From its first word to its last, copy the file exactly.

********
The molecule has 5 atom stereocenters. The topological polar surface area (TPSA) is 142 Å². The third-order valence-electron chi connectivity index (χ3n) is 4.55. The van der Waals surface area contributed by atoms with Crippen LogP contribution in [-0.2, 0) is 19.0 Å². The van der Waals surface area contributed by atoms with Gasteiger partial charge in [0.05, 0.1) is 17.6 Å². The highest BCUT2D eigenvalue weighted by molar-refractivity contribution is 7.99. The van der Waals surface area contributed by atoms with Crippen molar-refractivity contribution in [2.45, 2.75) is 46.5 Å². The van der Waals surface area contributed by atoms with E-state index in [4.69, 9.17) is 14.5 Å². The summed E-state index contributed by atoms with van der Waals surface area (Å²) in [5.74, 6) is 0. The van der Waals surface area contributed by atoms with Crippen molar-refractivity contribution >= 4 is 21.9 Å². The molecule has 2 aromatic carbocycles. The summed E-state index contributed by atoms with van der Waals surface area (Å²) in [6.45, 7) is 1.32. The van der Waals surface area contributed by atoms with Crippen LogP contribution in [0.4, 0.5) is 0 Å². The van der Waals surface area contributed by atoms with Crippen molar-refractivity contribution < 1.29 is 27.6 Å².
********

The molecule has 5 atom stereocenters. The topological polar surface area (TPSA) is 142 Å². The third-order valence-electron chi connectivity index (χ3n) is 4.55. The van der Waals surface area contributed by atoms with Crippen LogP contribution in [-0.2, 0) is 19.0 Å². The van der Waals surface area contributed by atoms with Gasteiger partial charge in [0.05, 0.1) is 17.6 Å². The highest BCUT2D eigenvalue weighted by molar-refractivity contribution is 7.99. The van der Waals surface area contributed by atoms with Crippen molar-refractivity contribution in [2.45, 2.75) is 46.5 Å². The van der Waals surface area contributed by atoms with E-state index in [4.69, 9.17) is 14.5 Å². The summed E-state index contributed by atoms with van der Waals surface area (Å²) in [5.74, 6) is 0. The van der Waals surface area contributed by atoms with Crippen molar-refractivity contribution >= 4 is 21.9 Å². The molecule has 2 aromatic carbocycles. The summed E-state index contributed by atoms with van der Waals surface area (Å²) in [6.45, 7) is 1.32. The van der Waals surface area contributed by atoms with Crippen LogP contribution in [0.4, 0.5) is 0 Å². The van der Waals surface area contributed by atoms with Crippen molar-refractivity contribution < 1.29 is 27.6 Å².